The school gave away Sister Jean bobbleheads in 2011 and 2015. Loyola approved a new bobblehead, to be produced in June by the Milwaukee-based Bobblehead Hall of Fame.
"Licensing rules prohibit the sale of bobbleheads of college players," Sklar told ESPN. "But Sister Jean's bobblehead really represents the entire team, school and the Loyola-Chicago community."
Rock 'Em Apparel was approved to license Sister Jean socks. It began selling them on its website on Sunday afternoon, ESPN reported.
"Usually it's an athlete or coach that captivates the attention of the sports world," said Steve Rollins, senior vice president for the company. "She brought Loyola's tournament run to the next level by letting the world see her passion for her team. Everyone wants to wear something with her image on it for good luck."
Licensing royalties for Sister Jean product, except for the bobblehead, are set up to support the Loyola Athletic Fund, which supports the funding of the program's athletes. The bobblehead splits the proceeds between the school's fund and Sister Jean's Sisters of Charity of the Blessed Virgin Mary.
That Sister Jean has become a sensation during the NCAA Tournament is an understatement. Media tracking company Apex Marketing Group said that there were 20,526 stories that mentioned Sister Jean, ESPN reported. By comparison, there were 5,681 stories that mentioned Duke coach Mike Krzyzewski and 9,727 stories reference Kansas coach Bill Self.
"Sister Jean has risen to the top of the sports world by becoming a must-see and must-mention for sports commentators and news organizations," Apex's Eric Smallwood told ESPN.
As the Ramblers prepare for Saturday’s Final Four game against Michigan in San Antonio, Sister Jean fever continues to rise.
"Sister Jean is the most famous religious licensing icon since the pope," Sorboro said. "She's captured the attention of the entire nation."
The basketball team at Loyola University Chicago has become the darling of the NCAA Tournament as it heads to the Final Four, and the story of team chaplain Sister Jean Dolores-Schmidt has been the heartwarming story of March Madness.
Now, Sister Jean will be getting another bobblehead, the Bobblehead Hall of Fame announced.
Sister Jean is a 98-year-old nun who has rooted for the Ramblers for more than 50 years. The bobblehead will be officially licensed by the university and is expected to ship in June, the Bobblehead Hall announced.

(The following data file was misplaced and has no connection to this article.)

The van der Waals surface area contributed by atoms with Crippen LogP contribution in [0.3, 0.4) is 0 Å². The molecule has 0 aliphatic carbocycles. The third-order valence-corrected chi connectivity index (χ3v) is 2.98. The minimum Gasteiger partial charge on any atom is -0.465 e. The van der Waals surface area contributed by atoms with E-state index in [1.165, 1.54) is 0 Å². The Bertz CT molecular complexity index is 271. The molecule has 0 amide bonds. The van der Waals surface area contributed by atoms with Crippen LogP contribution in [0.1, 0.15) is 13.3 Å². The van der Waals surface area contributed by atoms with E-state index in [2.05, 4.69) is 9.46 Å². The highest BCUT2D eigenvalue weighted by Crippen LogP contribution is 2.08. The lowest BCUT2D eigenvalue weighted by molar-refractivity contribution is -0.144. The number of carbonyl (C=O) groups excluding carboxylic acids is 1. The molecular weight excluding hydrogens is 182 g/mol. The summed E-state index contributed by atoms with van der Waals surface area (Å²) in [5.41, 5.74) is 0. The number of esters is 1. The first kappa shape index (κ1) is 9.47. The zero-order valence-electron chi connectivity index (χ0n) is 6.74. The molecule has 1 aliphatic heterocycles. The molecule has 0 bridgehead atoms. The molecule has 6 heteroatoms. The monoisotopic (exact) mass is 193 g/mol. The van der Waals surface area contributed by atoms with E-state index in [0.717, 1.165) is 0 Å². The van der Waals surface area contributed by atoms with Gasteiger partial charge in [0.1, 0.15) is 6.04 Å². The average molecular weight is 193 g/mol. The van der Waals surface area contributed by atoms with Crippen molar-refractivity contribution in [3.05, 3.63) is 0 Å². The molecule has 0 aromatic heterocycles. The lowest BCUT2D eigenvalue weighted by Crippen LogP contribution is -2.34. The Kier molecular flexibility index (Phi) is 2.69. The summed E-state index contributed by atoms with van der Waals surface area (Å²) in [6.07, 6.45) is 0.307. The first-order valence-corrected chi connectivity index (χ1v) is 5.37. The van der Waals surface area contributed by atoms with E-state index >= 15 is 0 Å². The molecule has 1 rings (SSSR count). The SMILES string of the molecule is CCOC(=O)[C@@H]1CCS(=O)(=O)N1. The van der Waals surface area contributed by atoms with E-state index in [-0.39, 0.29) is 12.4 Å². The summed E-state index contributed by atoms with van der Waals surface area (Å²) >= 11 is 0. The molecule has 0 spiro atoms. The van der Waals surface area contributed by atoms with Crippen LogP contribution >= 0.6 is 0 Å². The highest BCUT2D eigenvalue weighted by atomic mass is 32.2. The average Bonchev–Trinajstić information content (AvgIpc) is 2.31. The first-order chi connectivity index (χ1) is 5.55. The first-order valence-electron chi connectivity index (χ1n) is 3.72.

Sister Jean bobbleheads were produced by the school in 2011 and 2015, The Chicago Tribune reported.
The new one will add to the collection. Presale prices are $25, the Bobblehead Hall of Fame announced on its website. The Hall announced that proceeds from the sale of each bobblehead will benefit the Loyola Athletic Fund and the Sisters of Charity of the Blessed Virgin Mary.
Michigan’s first Final Four appearance since 2013 will come against Loyola-Chicago, the feel-good story of the 2018 NCAA Tournament playing in its first Final Four in 55 years.
The Wolverines (32-7) and Ramblers (32-5) advanced to the national semifinals next weekend in San Antonio with Elite Eight victories on Saturday. Missouri Valley Conference champion Loyola-Chicago continued its improbable run by beating Kansas State 78-62 in the South Regional final in Atlanta. Michigan won its 13th consecutive game against Florida State in the West Regional final in Los Angeles.
Michigan entered the tournament as a No. 3 seed and has beaten No. 14 seed Montana, No. 6 seed Houston, No. 7 seed Texas A&M and No. 9 seed Florida State. It needed a 3-pointer at the buzzer to beat Houston in the second round. Loyola has played nothing but close games in this tournament, but the No. 11 seed has found a way to win against No. 6 seed Miami, No. 3 seed Tennessee, No. 7 seed Nevada and No. 9 Kansas State.
The Ramblers have hit big shot after big shot with inspirational leader and team chaplain Sister Jean Dolores-Schmidt sitting courtside, winning their first three tournament games by a combined 4 points. Senior Donte Ingram made a 3-point shot from the top of the key at the buzzer to nip Miami 64-62. Redshirt junior Clayton Custer hit a jumper with 3.6 seconds left that proved to be the deciding shot in a 63-62 win against Tennessee. Junior guard Marques Townes gave his team a 4-point lead with a 3-pointer as the shot clock was winding down with less than 7 seconds left against Nevada.
This is the first time Loyola-Chicago has been this deep into the tournament since it won the national championship in 1963. The Ramblers have won 14 games in a row and their season résumé includes a win at Florida. Five players are averaging in double figures, led by Custer (13.4 points per game). Ingram (11.3), Townes (11.2), Aundre Jackson (11.2) and Cameron Krutwig (10.4) also are part of Loyola’s balanced offense that will try to limit possessions in a game. The Ramblers are No. 67 in the country in the KenPom.com offensive efficiency rankings, but their 65.1 possessions per game rank No. 319.
Michigan and Loyola-Chicago have played three times previously but not since Feb. 1, 1969, when Loyola took a 112-100 win at old Chicago Stadium. Michigan won the first two meetings, including an 84-80 victory in the first round of the 1964 NCAA Tournament in Minneapolis.